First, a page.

During our visit to Runnymede on a crisp sunny morning, we walked across the muddy ground to four features of interest in its meadows dotted with lovely trees, many of them oaks. The first place we reached is a cylindrical stone monument standing within a ring of eight square pillars that support a circular ring whose centre is open to the sky. It is approached via a staircase with names carved in its steps. These are the names of lawyers from the USA. The cylindrical stone bears the words:
“To commemorate Magna Carta, symbol of freedom under law”
This monument was designed by the English architect Sir Edward Maufe (1883-1974) and erected by the American Bar Association in 1957.
The American monument stands a few feet above the base of an oak tree, which is growing beside a square marble stone that bears the words:
“Quercus robur, planted by PV Narasimha Rao, Prime Minister of the Republic of India, as a tribute to the historic Magna Carta, a source of inspiration throughout the world, and as an affirmation of the values of Freedom, Democracy, and the Rule of Law, which the people of India cherish and have enshrined in their constitution. March 16 1994”
‘Quercus robur’ is a type of oak tree and Rao (1921-2004), a member of the Indian National Congress Party, was Prime Minister of India from 1991 to 1996.
Twelve bronze chairs are placed in the midst of the meadow closest to the raised wooded area containing the American and Indian monuments. They are arranged in two rows of five facing each other with another two chairs at the two ends of what is effectively a rectangular dining table with the table removed. Each chair back’s two surfaces are decorated with bas-reliefs, one facing the chair opposite it and the other away from it. The bas-reliefs depict the various people, events, and ideas resulting from the ideas expressed in the Magna Carta. One of them depicts Cornelia Sorabji (1866-1954), a Parsi, the first Indian woman to practise law in India. Another depicts Mahatma Gandhi’s portable spinning wheel, his symbol of resistance to the importation of British goods to India. Other motifs are described in an informative website, https://www.nationaltrust.org.uk/runnymede/features/what-does-the-jurors-represent . Seeing the empty chairs set out so formally in the field made me feel as though someone had put them there in readiness for King John’s famous meeting with the barons in June 1215. This effective and moving artwork was created by Hew Locke (born 1959) for the 800th anniversary of the signing of the charter. It is quite likely that the sun would have been shining as brightly on that significant day as it did when we visited Runnymede.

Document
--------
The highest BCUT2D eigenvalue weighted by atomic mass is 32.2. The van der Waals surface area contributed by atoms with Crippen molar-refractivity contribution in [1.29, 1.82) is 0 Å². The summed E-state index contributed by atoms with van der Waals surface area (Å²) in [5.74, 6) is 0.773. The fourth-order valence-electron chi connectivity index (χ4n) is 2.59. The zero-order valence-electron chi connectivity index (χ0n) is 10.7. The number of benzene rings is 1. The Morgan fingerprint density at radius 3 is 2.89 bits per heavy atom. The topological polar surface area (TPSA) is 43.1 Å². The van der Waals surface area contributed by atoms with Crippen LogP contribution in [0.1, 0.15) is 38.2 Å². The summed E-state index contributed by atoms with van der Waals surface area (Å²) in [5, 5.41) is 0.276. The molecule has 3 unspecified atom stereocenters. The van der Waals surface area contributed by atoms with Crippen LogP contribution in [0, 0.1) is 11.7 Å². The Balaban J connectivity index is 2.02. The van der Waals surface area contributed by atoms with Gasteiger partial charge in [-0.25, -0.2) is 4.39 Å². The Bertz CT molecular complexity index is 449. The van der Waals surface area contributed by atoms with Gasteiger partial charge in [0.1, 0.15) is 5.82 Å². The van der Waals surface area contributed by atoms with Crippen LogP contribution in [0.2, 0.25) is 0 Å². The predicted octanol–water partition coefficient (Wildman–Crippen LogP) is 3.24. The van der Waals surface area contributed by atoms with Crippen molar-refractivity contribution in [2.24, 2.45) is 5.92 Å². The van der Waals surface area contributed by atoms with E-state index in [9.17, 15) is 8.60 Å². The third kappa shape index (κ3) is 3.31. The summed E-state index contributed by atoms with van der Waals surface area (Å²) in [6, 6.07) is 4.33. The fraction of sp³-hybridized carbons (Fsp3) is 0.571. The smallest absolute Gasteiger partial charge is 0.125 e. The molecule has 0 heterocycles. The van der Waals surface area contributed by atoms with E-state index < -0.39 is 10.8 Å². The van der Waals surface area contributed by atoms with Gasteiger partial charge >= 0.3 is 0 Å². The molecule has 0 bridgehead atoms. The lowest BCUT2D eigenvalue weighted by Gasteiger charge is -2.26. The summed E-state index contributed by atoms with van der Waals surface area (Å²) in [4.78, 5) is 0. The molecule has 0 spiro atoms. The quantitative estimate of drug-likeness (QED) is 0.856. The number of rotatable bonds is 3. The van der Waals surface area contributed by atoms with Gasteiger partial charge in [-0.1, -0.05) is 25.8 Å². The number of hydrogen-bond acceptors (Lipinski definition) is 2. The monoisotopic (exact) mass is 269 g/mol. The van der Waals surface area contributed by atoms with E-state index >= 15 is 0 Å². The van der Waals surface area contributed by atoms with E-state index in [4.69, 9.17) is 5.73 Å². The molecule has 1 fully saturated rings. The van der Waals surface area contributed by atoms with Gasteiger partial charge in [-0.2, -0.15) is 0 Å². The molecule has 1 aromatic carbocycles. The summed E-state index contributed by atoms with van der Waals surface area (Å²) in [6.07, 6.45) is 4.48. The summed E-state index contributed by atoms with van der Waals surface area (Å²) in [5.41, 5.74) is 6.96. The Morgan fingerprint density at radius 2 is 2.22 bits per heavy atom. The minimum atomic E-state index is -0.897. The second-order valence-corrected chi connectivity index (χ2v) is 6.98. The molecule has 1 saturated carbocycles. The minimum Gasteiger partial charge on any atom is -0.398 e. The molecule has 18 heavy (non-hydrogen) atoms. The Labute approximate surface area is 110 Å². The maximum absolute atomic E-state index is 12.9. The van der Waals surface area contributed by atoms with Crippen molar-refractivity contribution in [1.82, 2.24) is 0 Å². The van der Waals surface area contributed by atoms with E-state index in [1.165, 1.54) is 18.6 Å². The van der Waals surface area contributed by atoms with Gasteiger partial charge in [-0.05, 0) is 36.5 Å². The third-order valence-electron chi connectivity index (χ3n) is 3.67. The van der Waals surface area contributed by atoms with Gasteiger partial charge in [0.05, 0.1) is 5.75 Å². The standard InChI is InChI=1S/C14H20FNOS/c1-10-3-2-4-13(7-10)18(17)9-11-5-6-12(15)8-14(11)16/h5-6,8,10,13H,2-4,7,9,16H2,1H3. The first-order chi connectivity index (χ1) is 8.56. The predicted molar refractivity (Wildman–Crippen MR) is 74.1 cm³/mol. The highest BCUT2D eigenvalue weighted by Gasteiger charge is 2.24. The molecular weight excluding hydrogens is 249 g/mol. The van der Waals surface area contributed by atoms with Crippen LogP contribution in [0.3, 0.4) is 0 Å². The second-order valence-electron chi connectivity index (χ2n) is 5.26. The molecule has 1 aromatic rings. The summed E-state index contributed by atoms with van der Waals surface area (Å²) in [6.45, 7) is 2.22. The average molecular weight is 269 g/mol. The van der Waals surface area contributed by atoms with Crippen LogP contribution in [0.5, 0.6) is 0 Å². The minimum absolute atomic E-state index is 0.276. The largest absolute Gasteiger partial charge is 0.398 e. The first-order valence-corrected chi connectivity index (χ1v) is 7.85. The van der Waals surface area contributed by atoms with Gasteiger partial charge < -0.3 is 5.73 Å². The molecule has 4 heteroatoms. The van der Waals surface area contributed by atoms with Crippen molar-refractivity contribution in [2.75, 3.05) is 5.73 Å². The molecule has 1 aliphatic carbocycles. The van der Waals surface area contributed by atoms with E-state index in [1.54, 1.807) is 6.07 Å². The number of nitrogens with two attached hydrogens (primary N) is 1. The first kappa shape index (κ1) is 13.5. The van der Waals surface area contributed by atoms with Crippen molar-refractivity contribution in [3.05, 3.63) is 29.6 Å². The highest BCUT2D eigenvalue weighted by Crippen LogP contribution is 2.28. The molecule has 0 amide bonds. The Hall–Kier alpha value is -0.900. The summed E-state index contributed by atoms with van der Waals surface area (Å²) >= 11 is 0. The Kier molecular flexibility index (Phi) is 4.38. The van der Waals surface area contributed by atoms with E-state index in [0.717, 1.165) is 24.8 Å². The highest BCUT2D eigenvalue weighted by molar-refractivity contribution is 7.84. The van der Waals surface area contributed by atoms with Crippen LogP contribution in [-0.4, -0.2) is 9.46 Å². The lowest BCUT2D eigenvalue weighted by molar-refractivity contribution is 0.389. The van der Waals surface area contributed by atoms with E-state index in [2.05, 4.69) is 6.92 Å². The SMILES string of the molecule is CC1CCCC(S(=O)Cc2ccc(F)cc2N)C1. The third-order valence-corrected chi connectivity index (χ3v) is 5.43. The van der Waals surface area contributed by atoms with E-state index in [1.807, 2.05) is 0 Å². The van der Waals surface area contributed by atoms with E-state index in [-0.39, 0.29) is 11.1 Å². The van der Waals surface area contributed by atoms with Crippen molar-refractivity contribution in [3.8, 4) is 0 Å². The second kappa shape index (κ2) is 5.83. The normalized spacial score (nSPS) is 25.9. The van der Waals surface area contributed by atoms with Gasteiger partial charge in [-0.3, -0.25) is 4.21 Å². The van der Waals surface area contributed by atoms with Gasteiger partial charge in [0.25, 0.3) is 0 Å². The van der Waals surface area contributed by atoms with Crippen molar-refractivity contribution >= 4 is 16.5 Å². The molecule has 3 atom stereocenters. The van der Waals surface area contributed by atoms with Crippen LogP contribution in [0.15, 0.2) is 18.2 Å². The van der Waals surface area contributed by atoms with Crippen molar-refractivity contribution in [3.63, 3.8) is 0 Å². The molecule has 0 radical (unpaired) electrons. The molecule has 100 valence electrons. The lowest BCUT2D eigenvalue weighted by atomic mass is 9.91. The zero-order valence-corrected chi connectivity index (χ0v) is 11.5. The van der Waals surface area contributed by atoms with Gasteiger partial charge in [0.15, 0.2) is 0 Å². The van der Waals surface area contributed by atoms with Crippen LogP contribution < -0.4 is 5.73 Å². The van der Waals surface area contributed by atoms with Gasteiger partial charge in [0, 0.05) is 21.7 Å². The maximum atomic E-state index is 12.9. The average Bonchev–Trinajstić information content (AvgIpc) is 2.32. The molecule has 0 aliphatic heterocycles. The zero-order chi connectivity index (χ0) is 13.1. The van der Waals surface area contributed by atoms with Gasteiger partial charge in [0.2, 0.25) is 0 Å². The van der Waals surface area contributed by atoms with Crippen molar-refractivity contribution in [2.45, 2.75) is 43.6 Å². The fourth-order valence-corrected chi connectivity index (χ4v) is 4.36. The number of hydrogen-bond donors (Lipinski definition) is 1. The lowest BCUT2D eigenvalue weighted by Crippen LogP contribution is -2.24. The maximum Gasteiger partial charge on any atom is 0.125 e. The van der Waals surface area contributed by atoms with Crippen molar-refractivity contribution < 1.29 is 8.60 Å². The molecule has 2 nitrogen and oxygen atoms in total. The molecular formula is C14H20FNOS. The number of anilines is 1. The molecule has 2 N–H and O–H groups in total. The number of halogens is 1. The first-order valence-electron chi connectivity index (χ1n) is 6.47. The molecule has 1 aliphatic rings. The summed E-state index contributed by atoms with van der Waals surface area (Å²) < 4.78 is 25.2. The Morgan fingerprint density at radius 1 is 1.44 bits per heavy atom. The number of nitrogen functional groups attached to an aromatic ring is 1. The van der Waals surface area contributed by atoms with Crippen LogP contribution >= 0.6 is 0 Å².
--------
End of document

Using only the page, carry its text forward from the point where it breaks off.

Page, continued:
Dramatic as is Locke’s work at Runnymede, it is rivalled, or, better, complemented, by another fantastic creation not far away. From the outside, it looks like a recently constructed circular military bunker with a tall entrance in its wall. Step inside and you find yourself in a dark passageway that runs parallel with the outer wall and another inner circular wall. Soon, you reach an opening in the inner concentric wall. This leads into a circular chamber lit by daylight coming through a circular orifice in its ceiling. The inner circular chamber contains a circular pool of water surrounded by a metal band in which words are written as a mirror image, just like the way that Leonardo da Vinci used to write. The words are reflected in the water, where they appear the right way round. They spell out the words of chapter 39 of the Magna Carta (translated into English). The effect is both dramatic and very moving. The artwork is called “Writ in Water”, the words coming from the inscription on the gravestone of the poet John Keats, which are:
“Here lies one whose name was writ in water”.
This spectacular piece of art was designed by Mark Wallinger (born 1959) as a place to reflect on the principles of democracy that were born at Runnymede in 1215. It was completed in 2018 and it alone is a good reason to visit Runnymede.
While I was writing this, news began arriving from the USA. It suggested that barring any devious surprises from the current president of the USA, the democratic process in the USA might well have a chance of remaining guided by the noble principles enshrined in Magna Carta under a new president, Mr Joseph Biden.